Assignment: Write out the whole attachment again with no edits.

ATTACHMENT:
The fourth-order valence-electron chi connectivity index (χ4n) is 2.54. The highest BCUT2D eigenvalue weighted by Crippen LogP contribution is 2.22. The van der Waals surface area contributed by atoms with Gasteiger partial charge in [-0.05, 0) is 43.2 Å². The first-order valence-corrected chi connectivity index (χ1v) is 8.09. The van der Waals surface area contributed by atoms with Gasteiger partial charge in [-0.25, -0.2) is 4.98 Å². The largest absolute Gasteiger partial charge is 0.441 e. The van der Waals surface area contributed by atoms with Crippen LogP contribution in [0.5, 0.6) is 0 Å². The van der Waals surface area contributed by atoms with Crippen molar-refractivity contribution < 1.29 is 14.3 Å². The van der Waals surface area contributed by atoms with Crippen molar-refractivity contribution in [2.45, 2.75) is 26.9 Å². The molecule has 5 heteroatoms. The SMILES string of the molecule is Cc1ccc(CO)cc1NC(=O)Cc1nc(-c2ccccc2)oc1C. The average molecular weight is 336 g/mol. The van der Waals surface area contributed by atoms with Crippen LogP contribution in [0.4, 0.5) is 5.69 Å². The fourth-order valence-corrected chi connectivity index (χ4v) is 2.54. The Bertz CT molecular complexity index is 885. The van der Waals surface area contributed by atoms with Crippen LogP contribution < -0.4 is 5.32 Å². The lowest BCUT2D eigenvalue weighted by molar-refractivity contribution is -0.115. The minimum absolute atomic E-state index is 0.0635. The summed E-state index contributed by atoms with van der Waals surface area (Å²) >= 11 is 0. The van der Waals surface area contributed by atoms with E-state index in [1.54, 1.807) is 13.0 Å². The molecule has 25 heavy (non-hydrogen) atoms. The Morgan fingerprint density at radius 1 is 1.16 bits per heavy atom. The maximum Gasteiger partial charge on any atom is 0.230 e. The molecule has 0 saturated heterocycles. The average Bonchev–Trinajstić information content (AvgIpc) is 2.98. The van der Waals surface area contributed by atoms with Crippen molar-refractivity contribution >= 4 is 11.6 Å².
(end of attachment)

The fourth-order valence-electron chi connectivity index (χ4n) is 2.54. The highest BCUT2D eigenvalue weighted by Crippen LogP contribution is 2.22. The van der Waals surface area contributed by atoms with Gasteiger partial charge in [-0.05, 0) is 43.2 Å². The first-order valence-corrected chi connectivity index (χ1v) is 8.09. The van der Waals surface area contributed by atoms with Gasteiger partial charge in [-0.25, -0.2) is 4.98 Å². The largest absolute Gasteiger partial charge is 0.441 e. The van der Waals surface area contributed by atoms with Crippen LogP contribution in [0.5, 0.6) is 0 Å². The van der Waals surface area contributed by atoms with Crippen molar-refractivity contribution < 1.29 is 14.3 Å². The van der Waals surface area contributed by atoms with Crippen molar-refractivity contribution in [2.45, 2.75) is 26.9 Å². The molecule has 5 heteroatoms. The SMILES string of the molecule is Cc1ccc(CO)cc1NC(=O)Cc1nc(-c2ccccc2)oc1C. The average molecular weight is 336 g/mol. The van der Waals surface area contributed by atoms with Crippen LogP contribution in [0.4, 0.5) is 5.69 Å². The fourth-order valence-corrected chi connectivity index (χ4v) is 2.54. The Bertz CT molecular complexity index is 885. The van der Waals surface area contributed by atoms with Crippen LogP contribution < -0.4 is 5.32 Å². The lowest BCUT2D eigenvalue weighted by molar-refractivity contribution is -0.115. The minimum absolute atomic E-state index is 0.0635. The summed E-state index contributed by atoms with van der Waals surface area (Å²) >= 11 is 0. The van der Waals surface area contributed by atoms with E-state index in [1.54, 1.807) is 13.0 Å². The molecule has 25 heavy (non-hydrogen) atoms. The Morgan fingerprint density at radius 1 is 1.16 bits per heavy atom. The maximum Gasteiger partial charge on any atom is 0.230 e. The molecule has 0 saturated heterocycles. The average Bonchev–Trinajstić information content (AvgIpc) is 2.98. The van der Waals surface area contributed by atoms with Crippen molar-refractivity contribution >= 4 is 11.6 Å².